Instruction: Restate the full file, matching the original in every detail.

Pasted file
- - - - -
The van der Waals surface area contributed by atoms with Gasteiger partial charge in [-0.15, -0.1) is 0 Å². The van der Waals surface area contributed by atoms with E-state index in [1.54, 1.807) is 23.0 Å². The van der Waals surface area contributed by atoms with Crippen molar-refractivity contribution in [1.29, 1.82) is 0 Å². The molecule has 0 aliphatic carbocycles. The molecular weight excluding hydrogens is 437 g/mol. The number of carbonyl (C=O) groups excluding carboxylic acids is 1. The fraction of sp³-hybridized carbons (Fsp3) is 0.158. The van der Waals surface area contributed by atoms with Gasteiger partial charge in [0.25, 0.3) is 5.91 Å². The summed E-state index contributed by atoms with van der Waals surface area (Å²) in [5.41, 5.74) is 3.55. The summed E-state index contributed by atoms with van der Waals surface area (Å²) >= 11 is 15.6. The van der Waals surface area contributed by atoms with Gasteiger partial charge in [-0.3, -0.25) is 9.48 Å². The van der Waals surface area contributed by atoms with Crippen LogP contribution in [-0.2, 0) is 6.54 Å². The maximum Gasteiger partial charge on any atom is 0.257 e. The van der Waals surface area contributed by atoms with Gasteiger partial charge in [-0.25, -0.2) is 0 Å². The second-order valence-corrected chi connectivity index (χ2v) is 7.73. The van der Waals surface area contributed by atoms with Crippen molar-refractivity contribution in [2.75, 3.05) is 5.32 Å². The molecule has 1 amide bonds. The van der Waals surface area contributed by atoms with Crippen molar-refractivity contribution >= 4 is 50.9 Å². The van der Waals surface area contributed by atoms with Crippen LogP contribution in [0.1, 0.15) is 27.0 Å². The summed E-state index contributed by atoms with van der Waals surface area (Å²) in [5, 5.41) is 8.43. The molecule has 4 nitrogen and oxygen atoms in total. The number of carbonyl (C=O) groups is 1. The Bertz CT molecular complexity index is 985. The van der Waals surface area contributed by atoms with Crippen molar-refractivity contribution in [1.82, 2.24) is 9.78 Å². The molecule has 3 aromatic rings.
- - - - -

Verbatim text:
The van der Waals surface area contributed by atoms with Gasteiger partial charge in [-0.15, -0.1) is 0 Å². The van der Waals surface area contributed by atoms with E-state index in [1.54, 1.807) is 23.0 Å². The van der Waals surface area contributed by atoms with Crippen molar-refractivity contribution in [1.29, 1.82) is 0 Å². The molecule has 0 aliphatic carbocycles. The molecular weight excluding hydrogens is 437 g/mol. The number of carbonyl (C=O) groups excluding carboxylic acids is 1. The fraction of sp³-hybridized carbons (Fsp3) is 0.158. The van der Waals surface area contributed by atoms with Gasteiger partial charge in [0.25, 0.3) is 5.91 Å². The summed E-state index contributed by atoms with van der Waals surface area (Å²) in [5.41, 5.74) is 3.55. The summed E-state index contributed by atoms with van der Waals surface area (Å²) >= 11 is 15.6. The van der Waals surface area contributed by atoms with Gasteiger partial charge in [-0.3, -0.25) is 9.48 Å². The van der Waals surface area contributed by atoms with Crippen LogP contribution in [-0.2, 0) is 6.54 Å². The maximum Gasteiger partial charge on any atom is 0.257 e. The van der Waals surface area contributed by atoms with Gasteiger partial charge in [-0.25, -0.2) is 0 Å². The second-order valence-corrected chi connectivity index (χ2v) is 7.73. The van der Waals surface area contributed by atoms with Crippen molar-refractivity contribution in [2.75, 3.05) is 5.32 Å². The molecule has 1 amide bonds. The van der Waals surface area contributed by atoms with Crippen molar-refractivity contribution >= 4 is 50.9 Å². The van der Waals surface area contributed by atoms with Crippen LogP contribution in [0.1, 0.15) is 27.0 Å². The summed E-state index contributed by atoms with van der Waals surface area (Å²) in [5, 5.41) is 8.43. The molecule has 4 nitrogen and oxygen atoms in total. The number of carbonyl (C=O) groups is 1. The Bertz CT molecular complexity index is 985. The van der Waals surface area contributed by atoms with Crippen molar-refractivity contribution in [1.82, 2.24) is 9.78 Å². The molecule has 3 aromatic rings.